Build a Marriage that Goes the Distance
- Monday, June 30, 2008
In third gear, you mutually agree to pursue the possibility of marriage. Seek advice from mentors; read books about marriage; pray together; get to know each other’s families; open up about your life, hurts, and dreams; and talk about your possible future. But keep in mind that while you’re exposing your heart, you must still guard your sexual integrity. Pray regularly for God’s help to do so. Pay attention to whatever warning signals you see that could cause significant problems in marriage. Be willing to either break up or tackle the challenging work required to deal with baggage – both your own, and that carried by the other person.
Once you both agree that God is directing you toward marriage, you can enter fourth gear: engagement. During your engagement, focus much more on planning your marriage than on simply planning your wedding. Discuss such important topics as: career choices, living arrangements after marriage, financial management, bearing and raising children, choosing a church in which to serve, and how you each hope to grow spiritually together. Be sure to keep guarding your sexual integrity, so you won’t have regrets once you’re married. At the right time, enjoy proceeding to fifth gear: marriage.
Guard your sexual integrity. Protecting yourselves sexually before you get married will help you enjoy the best sex life once you’re married. Consider the physical and emotional damage that occurs with premarital sex, and resolve not to suffer the spiritual damage it brings: the loss of God’s blessing. Consider the many benefits that can come from waiting until marriage to have sex, including: learning to be faithful (if you can keep your promise to God, you’re likely to be able to keep your marriage vows to your spouse), honoring your future spouse, learning how to enjoy sex without an element of danger, and writing an inspiring love story to share with others. Set boundaries to help you and the other person avoid compromising your sexual integrity: no sleepovers, no undressing, no deep conversations late at night, etc. Pursue God’s healing for any emotional wounds you might have suffered in any previous relationships that weren’t healthy. Guard your eyes, capture sinful thoughts, run from temptation, invite others to hold you accountable, state your standards upfront in dating relationships, spend time with people who are honoring God, and repent quickly after you fail in any way in your quest to guard your sexual integrity.
Don’t play house. If you think that moving in together may improve your odds of a successful marriage, you’re wrong. Statistics show that only 40 percent of people who live together actually get married, and the divorce rate for people who live together before marriage is at least 33 percent higher than for those who don’t. Don’t compromise your standards by living together before marriage, or you’ll end up compromising your relationship. If you’ve already moved in together, move out and stop having sex right away. Understand that sex affects your emotions so powerfully that it clouds your judgment, making it possible for both of you to feel like your relationship is right without it actually being right. Take a cooling-off period and use that time to have God reclaim your mind and emotions, helping you discern whether or not your boyfriend or girlfriend is truly right for you. Promise each other that you’ll never ask each other to compromise, you won’t hurt each other’s relationships with God, and – if God leads you to – you’ll commit to a lifelong marriage together. Keep in mind that being involved and being committed are completely different. Pursue only God’s best for your relationship.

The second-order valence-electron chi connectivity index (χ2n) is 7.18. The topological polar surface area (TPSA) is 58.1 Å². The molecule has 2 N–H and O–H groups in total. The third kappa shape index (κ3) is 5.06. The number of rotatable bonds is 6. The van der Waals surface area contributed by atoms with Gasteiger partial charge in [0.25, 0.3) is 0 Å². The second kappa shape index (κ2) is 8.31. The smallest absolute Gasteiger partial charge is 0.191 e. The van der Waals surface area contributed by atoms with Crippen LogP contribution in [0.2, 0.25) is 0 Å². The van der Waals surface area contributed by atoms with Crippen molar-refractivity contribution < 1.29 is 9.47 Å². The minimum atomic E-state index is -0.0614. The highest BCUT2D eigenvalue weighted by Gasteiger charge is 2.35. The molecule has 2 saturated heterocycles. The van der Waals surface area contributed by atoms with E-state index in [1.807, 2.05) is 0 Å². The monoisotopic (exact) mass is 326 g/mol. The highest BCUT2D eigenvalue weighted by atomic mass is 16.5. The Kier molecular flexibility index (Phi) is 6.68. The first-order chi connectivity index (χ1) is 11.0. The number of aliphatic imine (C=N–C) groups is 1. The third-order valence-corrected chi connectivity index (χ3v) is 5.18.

Break up when you need to do so. Don’t avoid or delay breaking up when it becomes clear that a person with whom you’re in a relationship you’re in isn’t God’s best for you. If you’re worried about hurting the other person’s feelings, just remember that it’s far kinder to break up now than it is to have him or her continue to invest time and emotions in a relationship that won’t lead to marriage. Look for warning signs that let you know it could be time to break up: like someone who lives consistently without integrity, someone who draws you away from God and into sin, someone who your friends and parents are opposed to you dating, someone who has bad relationships with his or her own parents, someone who doesn’t maintain any long-term friendships, someone who is obviously drifting away or running from God, someone who’s overly jealous, someone whose finances are a mess, someone who often tears you down instead of encouraging you, someone who’s prideful, and someone to whom your attraction isn’t growing. When breaking up, talk in person rather than just over the phone or in writing. Tell the truth, lovingly. Afterward, limit your contact so you won’t be tempted to restart a relationship that isn’t best for you. Make time to grieve the relationship, stay active, and expect that, in time, you’ll heal.
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